By Brian Brus
Courtesy of The Journal Record
OKLAHOMA CITY – The most difficult aspect of helping develop a winning business plan is to step back and let it fail, said assistant business professor Amber Hefner at Oklahoma State University.
“It’s hard as a teacher because you want to wade in and be hands-on with the project,” said Hefner, who teaches marketing and management at the OSU Oklahoma City campus. “But you can’t do that, because they have to learn it and know it themselves. It’s part of my job to let them find their own way so they can defend the business plan before the judges.”
Those judges are experienced business operators who volunteer to help select the winners in the annual Donald W. Reynolds Governor’s Cup competition for Oklahoma college students. They’ve already launched their share of businesses and know too well the blind spots that will cause new entrepreneurs to stumble. Hefner, as an adviser, said she prepares her students as well as possible, but doesn’t hold their hands when business gets real.
This year Hefner’s team claimed first place in the small business division: X-Pert Shot is a large shooting sports complex and training center that team leader Shane Barlow is actually developing into a business of his own. His concept is a little different from most shooting ranges because it will be outdoors so sportsmen can work with natural elements.
Hefner said that Barlow, in winning the Governor’s Cup event, has been presented with a choice of pursuing his education further or entering the market. Barlow already has acquired the land.
“As his professor, I can’t really tell him to go start his business,” she said. “He’s got a lot of thinking to do.”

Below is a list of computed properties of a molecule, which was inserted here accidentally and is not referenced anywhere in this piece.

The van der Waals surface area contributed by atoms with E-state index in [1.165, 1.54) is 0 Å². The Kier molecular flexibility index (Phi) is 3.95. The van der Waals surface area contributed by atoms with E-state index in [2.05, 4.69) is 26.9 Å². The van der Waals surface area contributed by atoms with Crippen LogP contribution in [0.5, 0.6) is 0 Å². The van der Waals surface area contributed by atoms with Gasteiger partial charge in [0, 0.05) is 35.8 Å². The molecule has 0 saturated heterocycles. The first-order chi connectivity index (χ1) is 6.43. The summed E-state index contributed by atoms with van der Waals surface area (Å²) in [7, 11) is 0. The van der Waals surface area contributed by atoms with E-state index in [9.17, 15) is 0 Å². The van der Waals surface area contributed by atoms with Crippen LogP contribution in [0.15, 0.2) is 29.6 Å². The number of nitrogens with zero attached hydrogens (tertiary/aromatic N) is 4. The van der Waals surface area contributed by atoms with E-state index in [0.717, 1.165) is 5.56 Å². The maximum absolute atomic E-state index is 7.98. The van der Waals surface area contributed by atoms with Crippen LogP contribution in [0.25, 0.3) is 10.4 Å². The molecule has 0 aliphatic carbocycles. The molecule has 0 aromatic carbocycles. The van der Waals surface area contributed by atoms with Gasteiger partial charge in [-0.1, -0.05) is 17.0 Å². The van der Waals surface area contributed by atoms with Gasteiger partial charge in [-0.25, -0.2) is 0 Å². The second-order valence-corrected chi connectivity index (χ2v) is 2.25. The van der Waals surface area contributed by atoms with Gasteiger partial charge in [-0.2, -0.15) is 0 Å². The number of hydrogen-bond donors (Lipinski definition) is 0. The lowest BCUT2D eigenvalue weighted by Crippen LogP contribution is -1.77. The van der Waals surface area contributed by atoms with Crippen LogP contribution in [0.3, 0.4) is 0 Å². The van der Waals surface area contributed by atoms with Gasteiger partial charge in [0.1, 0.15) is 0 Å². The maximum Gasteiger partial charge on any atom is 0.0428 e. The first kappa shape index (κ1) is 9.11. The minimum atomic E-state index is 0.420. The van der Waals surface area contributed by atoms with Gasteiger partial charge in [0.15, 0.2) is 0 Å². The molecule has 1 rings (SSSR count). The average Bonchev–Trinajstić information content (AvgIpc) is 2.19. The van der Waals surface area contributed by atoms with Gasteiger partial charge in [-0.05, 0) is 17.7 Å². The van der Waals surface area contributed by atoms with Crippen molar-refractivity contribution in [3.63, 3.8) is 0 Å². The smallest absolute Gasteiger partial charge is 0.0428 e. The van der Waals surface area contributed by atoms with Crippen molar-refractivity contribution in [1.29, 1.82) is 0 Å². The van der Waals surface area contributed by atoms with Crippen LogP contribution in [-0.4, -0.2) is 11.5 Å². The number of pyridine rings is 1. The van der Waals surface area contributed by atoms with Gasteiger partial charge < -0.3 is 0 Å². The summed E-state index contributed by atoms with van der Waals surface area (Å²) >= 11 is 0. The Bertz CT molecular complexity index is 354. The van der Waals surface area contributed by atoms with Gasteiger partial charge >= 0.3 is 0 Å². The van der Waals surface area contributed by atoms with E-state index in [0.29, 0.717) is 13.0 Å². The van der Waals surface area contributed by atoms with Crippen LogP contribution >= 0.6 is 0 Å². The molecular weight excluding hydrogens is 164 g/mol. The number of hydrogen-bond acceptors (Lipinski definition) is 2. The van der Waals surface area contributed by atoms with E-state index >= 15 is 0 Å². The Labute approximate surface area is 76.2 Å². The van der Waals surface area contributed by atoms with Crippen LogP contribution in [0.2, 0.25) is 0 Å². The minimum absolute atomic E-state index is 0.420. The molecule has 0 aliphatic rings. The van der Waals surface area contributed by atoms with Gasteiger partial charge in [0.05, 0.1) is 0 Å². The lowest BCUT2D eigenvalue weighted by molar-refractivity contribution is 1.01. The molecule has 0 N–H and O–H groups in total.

Hefner said mentoring the team is satisfying and a lot of fun, although it wears her out. Her team last year also won first place. Hefner said she will likely not participate next year.
Claire Cornell urged Hefner to merely take a break and come back again. Cornell is assistant director of entrepreneurship in the Collins College of Business at the University of Tulsa. She’s served as a faculty adviser for Governor’s Cup teams since 2005 and loves the experience.
“The most exciting thing to me is to see how students develop over a semester,” Cornell said. “They have only a very basic idea about a technology, for example, but they come together and make that into a business, and it’s really exciting. They really get passionate about it.”
For the second consecutive year, both first-place teams in the high-growth divisions were from the University of Tulsa. Cornell was adviser to the TU undergraduate team, which developed Owlpal Healthcare, a technology for diagnosing and monitoring asthma in children at night.
She said many of her students have moved on to successful ventures, but not often with the technologies they start with. She’s stayed in touch with several entrepreneurs who have launched their own businesses.
“The Governor’s Cup really does plant the seed and empowers them to realize they can do something,” she said. “When that opportunity comes along, they’ll be better prepared to recognize it and pursue it.”
More than 1,350 students from 31 Oklahoma campuses have participated in the nine years of the Governor’s Cup competition, writing business plans around nearly 450 ideas and competing for more than $1.4 million in cash awards, scholarships and fellowships.
Hefner said it’s satisfying to see her students’ concepts realized at the end of the event because it helps break down stereotypes about associates degree-level academics.
“There will always be people who downplay the significance of the work that’s done at a community college or two-year program,” Hefner said. “I know the quality of student who sits in my class, and that’s hard to articulate sometimes. I have some excellent students who can write solid business plans worth $10,000.”